Marikana Commission’s findings cast light on urgency of labour law reform

Following the tragic killing of striking miners at the Lonmin Mine in Marikana on 16 August 2012, South Africa’s government established a Commission of Inquiry to investigate matters of ‘public, national and international concern’ arising out of the tragic event. Three years on, the release of the Commission’s final report has provoked hostile reactions from many quarters.

These include families of the approximately 44 slain miners, who have argued that the Farlam Commission failed in its mandate to deliver justice for victims and did not fully hold to account those in positions of authority. A proper assessment of the Commission requires attention to its initial terms of reference, and the actual legal powers with which it was endowed. Beyond these, there are deeper structural issues that have yet to be addressed but to which the Commission itself alludes.

The Marikana Commission was established under the auspices of the Commissions Act, 1947, and imbued with the power to ‘where appropriate, refer any matter for prosecution, further investigation or the convening of a separate enquiry to the appropriate law enforcement agency, government department or regulator regarding the conduct of a certain person/s.’ These person(s) were, in particular, Lonmin Plc, the Association of Mineworkers and Construction Union (AMCU), the National Union of Mineworkers (NUM) and the South African Police Service (SAPS).

It is crucial to observe that ‘it has not been possible (nor would it have been appropriate) for it to hold a series of mini-criminal trials in respect of the persons whose conduct has to be scrutinised by the Commission in carrying out its terms of reference. The evidence such persons would have given would, in any event, not be admissible against them if they were to be prosecuted (except for offences under Section 6 of the Commissions Act) and it would clearly be undesirable and unfair to such persons for the Commission to ‘find them guilty’ of any offences’.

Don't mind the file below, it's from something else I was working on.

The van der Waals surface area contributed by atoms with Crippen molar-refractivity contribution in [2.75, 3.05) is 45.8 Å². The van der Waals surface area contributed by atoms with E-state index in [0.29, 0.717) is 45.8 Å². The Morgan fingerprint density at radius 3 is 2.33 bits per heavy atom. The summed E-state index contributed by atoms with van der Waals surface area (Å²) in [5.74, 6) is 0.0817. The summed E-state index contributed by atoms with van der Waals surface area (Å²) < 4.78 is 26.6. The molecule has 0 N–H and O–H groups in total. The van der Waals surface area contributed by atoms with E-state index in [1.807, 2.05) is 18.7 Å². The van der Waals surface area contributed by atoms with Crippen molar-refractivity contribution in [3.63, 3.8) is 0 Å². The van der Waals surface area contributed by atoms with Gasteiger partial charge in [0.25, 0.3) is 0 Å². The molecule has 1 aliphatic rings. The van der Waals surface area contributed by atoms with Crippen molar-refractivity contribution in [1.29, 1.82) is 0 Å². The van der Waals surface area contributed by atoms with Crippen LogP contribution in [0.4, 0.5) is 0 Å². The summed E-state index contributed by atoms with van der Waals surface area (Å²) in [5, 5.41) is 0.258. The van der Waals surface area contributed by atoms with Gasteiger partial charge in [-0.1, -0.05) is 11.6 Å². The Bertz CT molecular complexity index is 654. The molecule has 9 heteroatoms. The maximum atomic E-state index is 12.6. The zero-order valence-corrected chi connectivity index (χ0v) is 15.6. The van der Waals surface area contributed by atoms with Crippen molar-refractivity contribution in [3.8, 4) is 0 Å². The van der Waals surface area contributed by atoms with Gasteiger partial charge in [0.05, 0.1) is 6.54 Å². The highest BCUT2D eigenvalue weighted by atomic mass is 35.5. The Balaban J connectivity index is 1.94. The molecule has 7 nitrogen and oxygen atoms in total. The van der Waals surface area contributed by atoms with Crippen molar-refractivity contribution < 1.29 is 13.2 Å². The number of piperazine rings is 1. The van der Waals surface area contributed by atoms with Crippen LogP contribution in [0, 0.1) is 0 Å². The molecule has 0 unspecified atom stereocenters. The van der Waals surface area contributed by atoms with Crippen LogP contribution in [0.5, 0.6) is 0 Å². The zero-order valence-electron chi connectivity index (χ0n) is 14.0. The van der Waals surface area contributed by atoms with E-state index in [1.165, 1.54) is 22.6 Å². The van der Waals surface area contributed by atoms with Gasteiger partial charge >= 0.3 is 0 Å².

This curtails the legal ambit of the Commission significantly. However deeply held one’s feelings may be regarding the nature of the findings, criticism must be appropriately levelled within the terms that defined the Commission’s existence. Its objective was primarily to establish facts insofar as was possible, not to make judicial findings per se.

Disappointment has been expressed that the Commission only went so far as to condemn the conduct of Lonmin, NUM, AMCU and SAPS, but not any member of the Executive. The Director of Public Prosecutions, North West, has been tasked with investigating whether there are grounds on which to prosecute Lonmin and individual members of the SAPS involved in scenes 1 and 2. Lawyers representing the families of those killed also argue that justice has been denied in light of the fact that the report made no findings against Deputy President Cyril Ramaphosa. It had been alleged that he brought undue political pressure to bear that resulted in the police behaving in an unlawful manner. A full 27 pages of the report are dedicated to dealing with this question in detail, and it would be difficult to show that the Commission’s response was unreasonable in arguing that ‘there is no reason to believe that the SAPS would have reacted to the events during the period 11 to 16 August any differently if Mr Ramaphosa had not contacted Minister Mthetwa.’